When I listen to most American music radio these days, especially in PPM markets but even in smaller locales, I hear many elements that are designed for minute-to-minute, or even second-to-second optimization. The music is almost always being selected based on music research, or at least based on emulating the combined wisdom of the industry by tracking playlists of other stations. Fewer and fewer new songs are introduced, because the same analysis shows that people tune out from new and unfamiliar tunes.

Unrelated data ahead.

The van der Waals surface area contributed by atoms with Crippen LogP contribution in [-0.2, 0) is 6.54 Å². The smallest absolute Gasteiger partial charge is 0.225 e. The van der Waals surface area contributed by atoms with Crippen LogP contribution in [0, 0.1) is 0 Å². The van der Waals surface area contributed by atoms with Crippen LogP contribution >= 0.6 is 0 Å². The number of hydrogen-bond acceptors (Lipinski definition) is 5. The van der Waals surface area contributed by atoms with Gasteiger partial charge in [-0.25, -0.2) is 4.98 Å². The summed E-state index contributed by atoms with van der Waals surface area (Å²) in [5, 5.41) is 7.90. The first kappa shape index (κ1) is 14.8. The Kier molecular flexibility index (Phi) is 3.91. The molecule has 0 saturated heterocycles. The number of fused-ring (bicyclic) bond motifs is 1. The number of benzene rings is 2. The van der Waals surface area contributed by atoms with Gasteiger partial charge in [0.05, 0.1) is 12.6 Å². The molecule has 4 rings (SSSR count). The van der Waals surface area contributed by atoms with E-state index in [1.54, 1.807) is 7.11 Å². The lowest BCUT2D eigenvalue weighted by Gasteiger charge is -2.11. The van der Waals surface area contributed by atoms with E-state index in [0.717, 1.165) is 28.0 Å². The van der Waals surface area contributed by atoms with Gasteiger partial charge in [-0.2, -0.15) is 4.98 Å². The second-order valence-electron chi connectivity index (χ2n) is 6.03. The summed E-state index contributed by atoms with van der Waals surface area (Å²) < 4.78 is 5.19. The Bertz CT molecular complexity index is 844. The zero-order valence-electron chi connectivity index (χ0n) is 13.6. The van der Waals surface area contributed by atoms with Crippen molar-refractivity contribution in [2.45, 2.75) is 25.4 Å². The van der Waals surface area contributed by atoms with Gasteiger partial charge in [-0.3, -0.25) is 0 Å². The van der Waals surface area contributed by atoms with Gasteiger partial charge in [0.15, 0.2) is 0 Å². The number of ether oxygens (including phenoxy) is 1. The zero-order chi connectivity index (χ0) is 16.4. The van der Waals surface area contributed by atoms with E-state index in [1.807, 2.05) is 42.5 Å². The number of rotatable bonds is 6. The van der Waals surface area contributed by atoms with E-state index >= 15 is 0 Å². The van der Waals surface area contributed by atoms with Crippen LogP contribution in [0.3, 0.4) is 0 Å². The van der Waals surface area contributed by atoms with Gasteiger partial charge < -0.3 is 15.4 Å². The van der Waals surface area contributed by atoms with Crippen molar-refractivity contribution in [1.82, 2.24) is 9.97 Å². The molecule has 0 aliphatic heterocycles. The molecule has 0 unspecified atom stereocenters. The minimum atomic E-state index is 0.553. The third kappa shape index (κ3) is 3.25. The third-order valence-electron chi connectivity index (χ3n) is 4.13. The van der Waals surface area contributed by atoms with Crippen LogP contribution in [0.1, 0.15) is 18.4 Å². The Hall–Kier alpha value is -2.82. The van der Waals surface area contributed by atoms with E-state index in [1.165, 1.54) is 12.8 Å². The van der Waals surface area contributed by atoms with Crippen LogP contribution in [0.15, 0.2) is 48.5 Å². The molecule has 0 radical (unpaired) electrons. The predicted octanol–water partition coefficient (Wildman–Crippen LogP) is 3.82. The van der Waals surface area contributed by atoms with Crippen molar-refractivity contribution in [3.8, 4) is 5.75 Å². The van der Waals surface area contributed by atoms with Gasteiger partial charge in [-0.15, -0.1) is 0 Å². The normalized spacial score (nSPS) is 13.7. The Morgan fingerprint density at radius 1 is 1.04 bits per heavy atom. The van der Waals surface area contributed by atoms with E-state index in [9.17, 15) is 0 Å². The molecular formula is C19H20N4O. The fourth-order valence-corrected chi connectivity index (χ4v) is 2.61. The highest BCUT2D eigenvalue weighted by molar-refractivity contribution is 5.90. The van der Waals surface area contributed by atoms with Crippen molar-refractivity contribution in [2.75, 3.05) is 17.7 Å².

While the ad breaks are obviously way too long, they are ideally placed for PPM optimization – sweeping across the quarter-hours in an attempt to get the needed “five-in-15” minutes of listening to count. Jock-breaks are usually tight as a drum – influenced by detailed analysis of PPM that shows if one speaks too long, on almost any topic, tune-out ensues. Slogans or positioners are almost always the same, reminiscent of those poetry magnetic tiles people stick on their refrigerators but with only the words “best” “pick you up” “feel good” “variety” and a list of decades “…and now” or “…and today” as options. These are the words that research has shown people want and will respond to.